A manual of hand-made Modernism
In 1949, a comprehensive portfolio by Swiss designer Walter Käch helped set the stage for postwar innovation in letterform design
In 1949 a loose-leaf manual was published in Switzerland entitled Schriften Lettering Écritures. It remains a most impressive book. The title of this fully trilingual publication, in German, English and French, gave only a modest indication of its contents. The title page added a distinction between ‘running hand’ or written, calligraphic letters and drawn ‘characters’. Yet none of the subtitles indicated that the author, Walter Käch, who was a designer and teacher at the Zurich Kunstgewerbeschule, had rendered a vista of the future of typeface design. More than 65 years ago this instructional portfolio made an outstanding contribution to Swiss letterform design in the twentieth century.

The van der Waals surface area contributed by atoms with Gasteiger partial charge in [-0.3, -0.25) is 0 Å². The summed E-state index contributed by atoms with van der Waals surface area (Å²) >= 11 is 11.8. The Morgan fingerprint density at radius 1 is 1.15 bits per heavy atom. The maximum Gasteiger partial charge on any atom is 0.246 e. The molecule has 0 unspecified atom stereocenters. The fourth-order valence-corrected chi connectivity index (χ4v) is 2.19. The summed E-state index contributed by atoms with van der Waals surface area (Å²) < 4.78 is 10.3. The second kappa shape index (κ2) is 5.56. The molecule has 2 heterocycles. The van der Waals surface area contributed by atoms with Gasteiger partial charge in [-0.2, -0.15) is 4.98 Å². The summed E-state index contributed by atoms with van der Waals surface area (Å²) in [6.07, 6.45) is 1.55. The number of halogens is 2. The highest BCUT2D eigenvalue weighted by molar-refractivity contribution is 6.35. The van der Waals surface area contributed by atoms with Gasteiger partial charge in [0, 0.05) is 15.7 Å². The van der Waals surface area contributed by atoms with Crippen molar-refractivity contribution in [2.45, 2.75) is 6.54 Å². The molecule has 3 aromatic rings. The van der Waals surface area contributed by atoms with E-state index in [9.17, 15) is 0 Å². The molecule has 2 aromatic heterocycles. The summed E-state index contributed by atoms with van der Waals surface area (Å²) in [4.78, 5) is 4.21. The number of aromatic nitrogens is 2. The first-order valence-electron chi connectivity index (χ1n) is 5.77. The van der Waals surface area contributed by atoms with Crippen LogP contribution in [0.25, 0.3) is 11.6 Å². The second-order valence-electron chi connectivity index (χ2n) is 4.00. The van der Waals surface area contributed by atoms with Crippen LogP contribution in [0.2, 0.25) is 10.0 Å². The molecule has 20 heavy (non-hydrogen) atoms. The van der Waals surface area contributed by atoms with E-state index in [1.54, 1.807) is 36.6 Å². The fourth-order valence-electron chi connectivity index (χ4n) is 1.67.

Schriften Lettering Écritures, 1949, is a loose-leaf manual of 100 pages devoted to hand-made letters that influenced Swiss Modernism.
Top: A highly condensed sans serif follows Käch’s scheme for modulated stress with a striking ‘O’ that evokes a velodrome.
Peter Bain, designer, writer, Birmingham, Alabama
Read the full version in Eye no. 92 vol. 23, 2016
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